Karpinski noted that the combined assets of T-Mobile and Sprint would have enough clout to truly pursue an “Uncarrier” strategy and differentiate the new third carrier from the traditional options provided by AT&T and Verizon.
“I think you’d see more of the same that we already see from T-Mobile, and what Sprint is starting to move toward with its Framily plan,” he said. “Though equal in size, I believe the combo of Sprint/T-Mobile would still need to pursue a disruptive strategy to differentiate itself.” Whether or not that strategy would look more like Sprint or T-Mobile’s recent moves is still hard to determine right now, though.
Even still, a Sprint/T-Mobile merger probably wouldn’t just affect its own customers. If the combined company can really challenge Verizon and AT&T, it would force the two mega-carriers to slash their prices in order to keep people from jumping ship, right? Maybe not, according to Karpinski.
“As for Verizon and AT&T, they have not been drastically hurt by T-Mobile’s recent gains just yet, and you wouldn’t see them running scared from a Sprint/T-Mobile combo,” he said. “The U.S. market is fairly premium priced these days, and consumers seem happy to shell out for expensive, high-end phones and premium data contracts. A Sprint/T-Mobile combo wouldn’t likely slash prices drastically, but find other ways to be different from their rivals while trying to stay as profitable as possible.”
The Bottom Line
With neither carrier officially commenting on whether or not a merger is near, and with so many variables at play, it’s difficult to say if and when we’ll see a wireless market with three major players. But as rumors heat up and the spectrum auction nears, it seems something will happen one way or another.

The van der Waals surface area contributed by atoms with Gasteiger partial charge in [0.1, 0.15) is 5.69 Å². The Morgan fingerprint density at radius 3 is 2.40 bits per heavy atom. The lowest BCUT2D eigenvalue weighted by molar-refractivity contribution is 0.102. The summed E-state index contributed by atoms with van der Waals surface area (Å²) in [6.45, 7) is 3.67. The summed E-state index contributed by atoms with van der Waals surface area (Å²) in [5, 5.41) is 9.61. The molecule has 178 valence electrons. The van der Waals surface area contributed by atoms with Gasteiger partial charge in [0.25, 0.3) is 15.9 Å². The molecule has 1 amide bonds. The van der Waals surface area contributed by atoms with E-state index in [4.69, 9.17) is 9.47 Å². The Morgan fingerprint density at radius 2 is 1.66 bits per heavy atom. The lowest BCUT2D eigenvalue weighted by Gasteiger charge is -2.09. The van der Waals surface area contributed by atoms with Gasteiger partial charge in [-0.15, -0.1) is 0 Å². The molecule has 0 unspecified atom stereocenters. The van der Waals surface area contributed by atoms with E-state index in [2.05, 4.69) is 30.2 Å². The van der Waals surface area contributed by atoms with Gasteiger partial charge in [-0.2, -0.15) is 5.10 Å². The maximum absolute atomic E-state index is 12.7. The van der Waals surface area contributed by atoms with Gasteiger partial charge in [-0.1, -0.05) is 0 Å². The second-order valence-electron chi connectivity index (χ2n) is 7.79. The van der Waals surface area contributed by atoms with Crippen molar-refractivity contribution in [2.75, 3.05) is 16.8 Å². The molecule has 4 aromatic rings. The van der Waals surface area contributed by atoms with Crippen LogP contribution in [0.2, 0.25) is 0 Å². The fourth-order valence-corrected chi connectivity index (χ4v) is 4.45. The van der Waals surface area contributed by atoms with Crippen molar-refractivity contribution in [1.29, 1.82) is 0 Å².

With so much to lose, both Karpinski and Blaber agree that Sprint isn’t likely to make a move unless it’s assured regulatory approval is imminent.
“I think we may only see a deal if the two parties have a behind-the-scenes deal cut with the FCC that will deliver regulatory approval,” Karpinski said.
Even if a deal between the two companies doesn’t come to fruition, there are other options at play. Amid an announcement that AT&T has formally agreed to purchase DirecTV for $48.5 billion, rumors have popped up that Dish Network may be interested in purchasing T-Mobile should the Sprint merger breakdown.
“It would still face a lot of regulator scrutiny, but not nearly the extent that the Sprint/T-Mobile merger would have,” Blaber commented on said rumors. “That would stand to make a much stronger company and one that would be able to use its strengths across many segments.”
Either way, Blaber believes a shake-up of the market is coming soon.
“The bottom line here is that something has to change, and the question is when that will happen,” he said. “It strikes me that it will be sooner rather than later, but it will happen sometime after the upcoming spectrum merger.”